Kelvin Chan

Oxbridge Biotech Links Students with Industry Leaders

Graduate Division

Interested in a career in industry?

Students and postdocs from UCSF, UC Berkeley and Stanford University will gather on Monday, April 22, in Palo Alto to launch OBR-Bay, the newest chapter of the international student- and postdoc-led organization Oxbridge Biotech Roundtable (OBR).

The launch event, entitled “Opportunities and Volatility of Biotech Startups,” will feature a panel discussion with Rob Chess (Nektar Therapeutics), Toby Freedman (Synapsis Search), M. Kengatharan (Armetheon, Atheneos Capital) and Doug Fisher (InterWest Partners). A networking reception with refreshments will follow.

Originally founded in the United Kingdom as a collaborative effort of Oxford and Cambridge students, OBR facilitates conversations between life sciences trainees and academic and industry leaders working on the most pressing health care and life sciences issues. Through educational seminars and workshops, consulting projects and publications, OBR serves approximately 8,000 members worldwide.

What does OBR hope to do for the community in the Bay Area? To find out, I sat down with OBR-Bay president Nick Mordwinkin, a Stanford postdoctoral fellow studying induced pluripotent stem cells, and Kelvin Chan, OBR Head of U.S. Operations and a Scripps Institute PhD student in synthetic organic chemistry.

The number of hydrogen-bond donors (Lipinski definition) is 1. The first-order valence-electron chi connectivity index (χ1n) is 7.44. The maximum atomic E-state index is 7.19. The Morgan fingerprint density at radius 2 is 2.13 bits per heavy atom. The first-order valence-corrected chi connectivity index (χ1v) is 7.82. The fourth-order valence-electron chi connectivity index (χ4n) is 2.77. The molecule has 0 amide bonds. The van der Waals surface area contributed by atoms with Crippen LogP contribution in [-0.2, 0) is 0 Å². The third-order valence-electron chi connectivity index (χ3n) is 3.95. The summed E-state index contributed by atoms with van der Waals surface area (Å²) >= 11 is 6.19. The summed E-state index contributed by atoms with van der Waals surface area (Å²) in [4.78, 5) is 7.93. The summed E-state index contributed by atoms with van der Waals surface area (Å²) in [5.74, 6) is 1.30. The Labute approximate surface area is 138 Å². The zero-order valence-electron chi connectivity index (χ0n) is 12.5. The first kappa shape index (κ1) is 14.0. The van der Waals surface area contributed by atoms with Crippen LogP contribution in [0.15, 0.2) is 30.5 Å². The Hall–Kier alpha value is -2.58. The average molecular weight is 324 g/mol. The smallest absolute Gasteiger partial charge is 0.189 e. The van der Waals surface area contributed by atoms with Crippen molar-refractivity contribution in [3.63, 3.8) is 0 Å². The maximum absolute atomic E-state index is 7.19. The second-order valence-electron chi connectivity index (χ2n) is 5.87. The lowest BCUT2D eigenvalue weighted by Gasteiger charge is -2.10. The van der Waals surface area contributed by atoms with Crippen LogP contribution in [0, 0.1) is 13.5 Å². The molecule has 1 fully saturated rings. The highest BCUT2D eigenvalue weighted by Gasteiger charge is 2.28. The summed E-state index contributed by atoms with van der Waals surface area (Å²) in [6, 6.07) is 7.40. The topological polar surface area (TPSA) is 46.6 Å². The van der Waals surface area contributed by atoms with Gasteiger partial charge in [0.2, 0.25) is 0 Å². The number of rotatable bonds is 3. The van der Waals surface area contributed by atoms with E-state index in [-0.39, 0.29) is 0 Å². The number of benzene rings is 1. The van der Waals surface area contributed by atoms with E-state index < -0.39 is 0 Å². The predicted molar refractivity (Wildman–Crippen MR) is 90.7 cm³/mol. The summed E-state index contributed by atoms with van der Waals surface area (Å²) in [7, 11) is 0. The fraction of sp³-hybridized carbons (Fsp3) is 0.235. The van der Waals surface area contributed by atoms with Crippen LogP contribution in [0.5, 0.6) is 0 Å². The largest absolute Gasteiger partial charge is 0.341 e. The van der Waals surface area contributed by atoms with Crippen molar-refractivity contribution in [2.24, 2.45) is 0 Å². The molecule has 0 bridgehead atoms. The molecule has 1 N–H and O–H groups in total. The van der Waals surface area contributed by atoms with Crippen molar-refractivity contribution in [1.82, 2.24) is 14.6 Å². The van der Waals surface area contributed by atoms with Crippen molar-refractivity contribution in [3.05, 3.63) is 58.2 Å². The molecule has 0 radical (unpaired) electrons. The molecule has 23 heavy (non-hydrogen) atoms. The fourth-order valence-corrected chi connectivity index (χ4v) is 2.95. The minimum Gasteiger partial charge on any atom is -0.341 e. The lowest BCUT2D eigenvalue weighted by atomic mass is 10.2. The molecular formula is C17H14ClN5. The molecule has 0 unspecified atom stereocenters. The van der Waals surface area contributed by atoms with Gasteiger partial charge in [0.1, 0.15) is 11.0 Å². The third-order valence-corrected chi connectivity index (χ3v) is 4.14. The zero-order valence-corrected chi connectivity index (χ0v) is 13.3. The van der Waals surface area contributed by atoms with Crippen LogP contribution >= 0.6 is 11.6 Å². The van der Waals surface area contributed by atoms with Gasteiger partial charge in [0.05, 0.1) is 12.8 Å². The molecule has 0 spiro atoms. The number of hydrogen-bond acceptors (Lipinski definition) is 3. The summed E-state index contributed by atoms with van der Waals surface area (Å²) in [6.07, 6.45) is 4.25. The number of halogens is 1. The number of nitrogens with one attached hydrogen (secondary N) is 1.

Synapse: How is OBR’s community engagement structured? What specific opportunities do members have for career and professional development?

Kelvin Chan: OBR is structured into three arms, all of which are designed to help members learn and develop skill sets to make them an asset in the local and global life science community.

First, we provide education through seminars, workshops, panel discussions and networking opportunities that help foster conversations and collaboration between students and postdocs in academia and industry professionals.